3. Penetration with the intention of defaulting a precondition to sexual intercourse, with the defaulting of that precondition occurring during or after penetration, would negate consent. (Note that it is unclear whether the consent is withdrawn at the point of such formation of intention, or whether consent is withdrawn at the point of the default of the precondition, or whether consent is retrospectively negated ab initio after the occurrence of the default of the precondition. Whether or not this matters is unclear.)

These three rules reflect this idea of “conditional consent”. The underlying principle behind these three rules is that the freedom of choice of both parties has to be respected. 9 When a party is robbed of free choice, then sexual penetration would be regarded as rape.


In Singapore, there is no statutory definition of consent, though Section 90 of the Penal Code 10 does indicate situations where consent is vitiated. However, in Public Prosecutor v Iryan bin Abdul Karim 11 [Iryan], the Singapore High Court adopted the definition in Ratanlal & Dhirajlal’s Law of Crimes: A Commentary on the Indian Penal Code 1860, Vol 2 12 that:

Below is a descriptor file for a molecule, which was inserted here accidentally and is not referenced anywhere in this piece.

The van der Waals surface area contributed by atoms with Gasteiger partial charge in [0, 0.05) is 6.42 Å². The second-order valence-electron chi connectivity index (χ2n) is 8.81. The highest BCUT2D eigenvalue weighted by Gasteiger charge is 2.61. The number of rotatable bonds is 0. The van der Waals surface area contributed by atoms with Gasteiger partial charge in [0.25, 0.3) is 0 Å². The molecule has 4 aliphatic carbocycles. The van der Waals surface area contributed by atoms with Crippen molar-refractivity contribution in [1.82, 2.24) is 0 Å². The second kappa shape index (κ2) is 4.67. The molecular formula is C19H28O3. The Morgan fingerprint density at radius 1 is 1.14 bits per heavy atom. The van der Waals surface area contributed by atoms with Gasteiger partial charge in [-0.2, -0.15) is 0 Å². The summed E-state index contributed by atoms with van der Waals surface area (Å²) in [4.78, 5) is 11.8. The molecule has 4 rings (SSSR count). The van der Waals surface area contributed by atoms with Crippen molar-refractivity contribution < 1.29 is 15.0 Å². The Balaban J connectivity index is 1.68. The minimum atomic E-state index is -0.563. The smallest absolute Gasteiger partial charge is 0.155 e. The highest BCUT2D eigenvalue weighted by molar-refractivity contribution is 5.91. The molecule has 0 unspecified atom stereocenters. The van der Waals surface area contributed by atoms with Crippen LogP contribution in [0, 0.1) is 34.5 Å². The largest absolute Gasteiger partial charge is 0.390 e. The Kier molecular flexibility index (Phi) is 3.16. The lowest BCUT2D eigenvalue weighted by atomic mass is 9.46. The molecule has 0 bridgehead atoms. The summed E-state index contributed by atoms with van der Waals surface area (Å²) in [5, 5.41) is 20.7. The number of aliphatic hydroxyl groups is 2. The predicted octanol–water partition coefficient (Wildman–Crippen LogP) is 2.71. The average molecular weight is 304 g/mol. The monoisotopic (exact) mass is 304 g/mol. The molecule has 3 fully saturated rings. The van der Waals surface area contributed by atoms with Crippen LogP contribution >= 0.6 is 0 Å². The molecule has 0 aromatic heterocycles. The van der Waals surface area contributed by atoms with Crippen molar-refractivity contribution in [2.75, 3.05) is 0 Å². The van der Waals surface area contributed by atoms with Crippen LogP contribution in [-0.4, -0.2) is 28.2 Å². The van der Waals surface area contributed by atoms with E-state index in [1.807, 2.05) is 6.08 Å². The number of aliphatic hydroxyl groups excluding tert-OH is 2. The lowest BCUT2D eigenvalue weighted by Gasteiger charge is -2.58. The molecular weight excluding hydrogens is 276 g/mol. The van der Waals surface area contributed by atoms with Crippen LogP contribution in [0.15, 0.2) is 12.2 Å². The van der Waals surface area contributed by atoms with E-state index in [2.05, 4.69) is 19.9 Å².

“[c]onsent on the part of a woman, as a defence to an allegation of rape, requires voluntary participation, not only after the exercise of intelligence, based on the knowledge of the significance and the moral quality of the act, but after having freely exercised a choice between resistance and assent… Consent implies the exercise of free and untrammelled right to forbid or withhold what is being consented to (emphasis mine); it is always a voluntary and conscious acceptance of what is proposed to be done by another and concurred in by the former.” 13